How Panasonic is Using R&D to Accelerate Towards Net Zero

Panasonic’s leaders want research and development to have a central role in the Japan-based firm’s drive to be carbon neutral by 2050

Panasonic is setting out how it will harness the power of research and development to add impetus to its efforts to hit its sustainability targets.

Senior leaders at the global electronics company have outlined how R&D is being used to “create a world you would never see without us”.

Tatsuo Ogawa, Panasonic Holdings Corporation (PHD) Executive Officer and Group CTO, and Hideo Ohara, General Manager of the Technology Division’s Manufacturing Innovation Division, said R&D and sustainability should have strong links.

Tatsuo said: "To realise a society that is sustainable and promotes wellbeing, we are actively working toward co-creation and new businesses, communicating with likeminded people both inside and outside the company.”

In January 2022, the Panasonic Group formulated its long-term environmental vision Panasonic GREEN IMPACT (PGI), setting the goal of achieving virtually zero CO2 emissions (Scope 1 and 2) at all operating companies by 2030 and a reduction in CO2 emissions of more than 300 million tonnes by 2050.

As part of this, Panasonic says it is “promoting research and development with green transformation (GX) as a pillar of its growth strategy”.

According to Panasonic, the Technology Division’s approach to GX centres on “promoting research and development in the three areas of carbon neutrality, circular economy and nature positivity”.

Hideo, who is leading hydrogen-related R&D (including fuel cells) and working to build momentum for a hydrogen society through business collaboration, said: “Some of the technologies we’ve introduced to the market have ended in failure. I guess you could even describe our research and development efforts as a series of failures.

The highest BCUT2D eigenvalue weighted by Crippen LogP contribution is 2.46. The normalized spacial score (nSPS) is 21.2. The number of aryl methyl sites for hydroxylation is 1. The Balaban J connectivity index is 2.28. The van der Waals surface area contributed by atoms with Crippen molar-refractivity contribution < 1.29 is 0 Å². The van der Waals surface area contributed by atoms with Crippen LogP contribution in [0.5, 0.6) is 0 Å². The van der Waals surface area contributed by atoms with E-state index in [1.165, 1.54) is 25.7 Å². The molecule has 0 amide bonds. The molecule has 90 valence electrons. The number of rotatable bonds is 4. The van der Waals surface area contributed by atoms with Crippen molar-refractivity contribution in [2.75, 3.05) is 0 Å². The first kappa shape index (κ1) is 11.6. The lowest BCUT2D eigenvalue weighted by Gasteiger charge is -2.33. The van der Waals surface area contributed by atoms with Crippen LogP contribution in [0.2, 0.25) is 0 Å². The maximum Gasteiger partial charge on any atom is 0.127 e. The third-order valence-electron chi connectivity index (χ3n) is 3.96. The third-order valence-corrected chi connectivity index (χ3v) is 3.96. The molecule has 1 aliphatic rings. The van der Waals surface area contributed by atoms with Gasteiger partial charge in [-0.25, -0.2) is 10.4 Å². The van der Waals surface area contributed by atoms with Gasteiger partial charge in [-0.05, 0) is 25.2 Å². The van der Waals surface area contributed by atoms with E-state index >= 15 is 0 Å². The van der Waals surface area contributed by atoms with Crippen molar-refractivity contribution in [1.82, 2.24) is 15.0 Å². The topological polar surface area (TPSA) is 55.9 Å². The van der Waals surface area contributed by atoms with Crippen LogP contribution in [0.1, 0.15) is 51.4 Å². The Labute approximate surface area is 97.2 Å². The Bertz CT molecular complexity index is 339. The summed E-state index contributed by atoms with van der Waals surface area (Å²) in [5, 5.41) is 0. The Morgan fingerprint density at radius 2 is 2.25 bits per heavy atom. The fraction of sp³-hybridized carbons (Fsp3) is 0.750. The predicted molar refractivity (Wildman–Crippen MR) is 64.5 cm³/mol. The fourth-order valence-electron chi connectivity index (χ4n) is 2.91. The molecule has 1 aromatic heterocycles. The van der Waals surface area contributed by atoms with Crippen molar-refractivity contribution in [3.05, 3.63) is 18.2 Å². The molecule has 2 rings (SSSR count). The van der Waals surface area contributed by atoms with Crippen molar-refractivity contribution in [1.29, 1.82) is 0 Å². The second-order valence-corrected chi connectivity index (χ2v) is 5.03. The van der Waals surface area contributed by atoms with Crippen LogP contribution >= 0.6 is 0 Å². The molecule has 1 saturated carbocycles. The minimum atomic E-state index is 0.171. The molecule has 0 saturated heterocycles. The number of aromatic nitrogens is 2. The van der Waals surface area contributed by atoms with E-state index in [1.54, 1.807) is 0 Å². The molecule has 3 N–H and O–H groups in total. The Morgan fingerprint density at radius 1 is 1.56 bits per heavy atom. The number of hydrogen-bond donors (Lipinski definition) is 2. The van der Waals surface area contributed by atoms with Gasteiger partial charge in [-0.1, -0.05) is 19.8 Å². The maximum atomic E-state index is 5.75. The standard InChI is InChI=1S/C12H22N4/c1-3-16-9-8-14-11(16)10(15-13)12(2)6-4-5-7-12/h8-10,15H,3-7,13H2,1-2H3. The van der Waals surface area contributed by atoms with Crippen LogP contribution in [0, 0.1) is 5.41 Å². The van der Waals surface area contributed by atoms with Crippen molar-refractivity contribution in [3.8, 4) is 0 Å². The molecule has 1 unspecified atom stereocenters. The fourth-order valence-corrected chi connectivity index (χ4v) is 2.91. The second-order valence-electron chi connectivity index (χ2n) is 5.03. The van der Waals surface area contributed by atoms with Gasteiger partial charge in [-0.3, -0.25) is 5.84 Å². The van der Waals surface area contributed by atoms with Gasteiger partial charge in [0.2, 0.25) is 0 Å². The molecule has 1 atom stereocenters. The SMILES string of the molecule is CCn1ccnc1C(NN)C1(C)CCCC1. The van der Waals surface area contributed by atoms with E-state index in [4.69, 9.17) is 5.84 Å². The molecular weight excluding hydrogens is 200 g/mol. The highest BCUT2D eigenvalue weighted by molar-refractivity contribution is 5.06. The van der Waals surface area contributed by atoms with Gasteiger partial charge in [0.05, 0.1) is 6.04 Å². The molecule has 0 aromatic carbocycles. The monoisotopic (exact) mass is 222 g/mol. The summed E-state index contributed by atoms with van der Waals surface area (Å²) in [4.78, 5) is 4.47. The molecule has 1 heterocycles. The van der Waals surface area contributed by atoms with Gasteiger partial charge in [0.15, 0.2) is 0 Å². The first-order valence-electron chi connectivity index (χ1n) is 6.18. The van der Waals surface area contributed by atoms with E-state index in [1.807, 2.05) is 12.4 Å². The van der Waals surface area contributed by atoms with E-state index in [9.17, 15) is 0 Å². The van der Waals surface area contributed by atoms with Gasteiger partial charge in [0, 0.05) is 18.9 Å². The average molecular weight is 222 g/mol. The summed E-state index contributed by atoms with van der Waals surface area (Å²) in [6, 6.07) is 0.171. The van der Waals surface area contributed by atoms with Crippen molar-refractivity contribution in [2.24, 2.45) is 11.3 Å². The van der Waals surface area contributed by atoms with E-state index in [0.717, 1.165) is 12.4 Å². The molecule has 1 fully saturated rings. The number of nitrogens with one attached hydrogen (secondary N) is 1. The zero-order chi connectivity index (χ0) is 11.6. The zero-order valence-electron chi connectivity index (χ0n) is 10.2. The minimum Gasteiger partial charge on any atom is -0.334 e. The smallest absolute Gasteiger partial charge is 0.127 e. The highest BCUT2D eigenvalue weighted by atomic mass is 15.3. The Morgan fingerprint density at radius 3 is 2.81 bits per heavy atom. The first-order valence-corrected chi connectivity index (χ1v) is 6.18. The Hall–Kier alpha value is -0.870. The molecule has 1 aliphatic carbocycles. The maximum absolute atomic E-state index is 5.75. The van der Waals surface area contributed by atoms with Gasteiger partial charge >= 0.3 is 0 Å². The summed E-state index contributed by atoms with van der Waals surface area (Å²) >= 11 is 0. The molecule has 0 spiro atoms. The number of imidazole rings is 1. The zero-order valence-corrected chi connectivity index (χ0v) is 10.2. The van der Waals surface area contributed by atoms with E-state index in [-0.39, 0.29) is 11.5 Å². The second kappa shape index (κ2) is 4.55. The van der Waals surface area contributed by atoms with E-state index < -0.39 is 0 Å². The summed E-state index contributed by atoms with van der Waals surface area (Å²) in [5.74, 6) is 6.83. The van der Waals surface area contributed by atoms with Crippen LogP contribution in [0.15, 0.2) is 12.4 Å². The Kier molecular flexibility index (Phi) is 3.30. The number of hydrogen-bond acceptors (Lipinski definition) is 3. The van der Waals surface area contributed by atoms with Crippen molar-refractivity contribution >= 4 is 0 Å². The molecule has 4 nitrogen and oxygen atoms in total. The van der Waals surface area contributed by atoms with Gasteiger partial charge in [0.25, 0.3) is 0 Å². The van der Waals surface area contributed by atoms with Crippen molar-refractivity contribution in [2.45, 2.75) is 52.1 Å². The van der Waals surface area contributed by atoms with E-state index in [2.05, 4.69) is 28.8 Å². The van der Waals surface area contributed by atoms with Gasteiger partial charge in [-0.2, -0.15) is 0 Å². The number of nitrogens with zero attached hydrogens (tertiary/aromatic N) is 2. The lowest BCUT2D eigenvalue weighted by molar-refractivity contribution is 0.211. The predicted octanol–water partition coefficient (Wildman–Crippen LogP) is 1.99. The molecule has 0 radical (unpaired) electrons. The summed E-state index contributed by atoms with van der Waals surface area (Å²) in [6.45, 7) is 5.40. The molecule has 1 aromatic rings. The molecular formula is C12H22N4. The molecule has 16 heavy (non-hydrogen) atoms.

“To avoid being discouraged by a single failure and keep the light of challenge burning, we’ve taken a long-term approach to cultivating technologies that can be useful to society while remaining in step with the times.

“Resources and knowledge that fail to flourish during initial development are being passed on to the next technology over a time horizon of 10 or 20 years.

Ohara added: “We continue to research and develop seeds with potential for the future, no matter how small. We will continue to create businesses that are highly compatible with the global environment from a medium- to long-term perspective.”

Hideo Ohara, General Manager of Panasonic Technology Division’s Manufacturing Innovation Division

Panasonic is also leading a push to standardise avoided emissions and to promote their worldwide use as a green progress measure.

Avoided emissions are CO2 emission reductions that occur outside of a company’s value chain, such as emissions reductions made possible by the use of products and services by customers and within society.

Panasonic said it believes that a company should be evaluated “not only in terms of the amount of CO2 and other greenhouse gases that are emitted in its value chain as the result of business activities, but also in terms of the avoided emissions it generates”.

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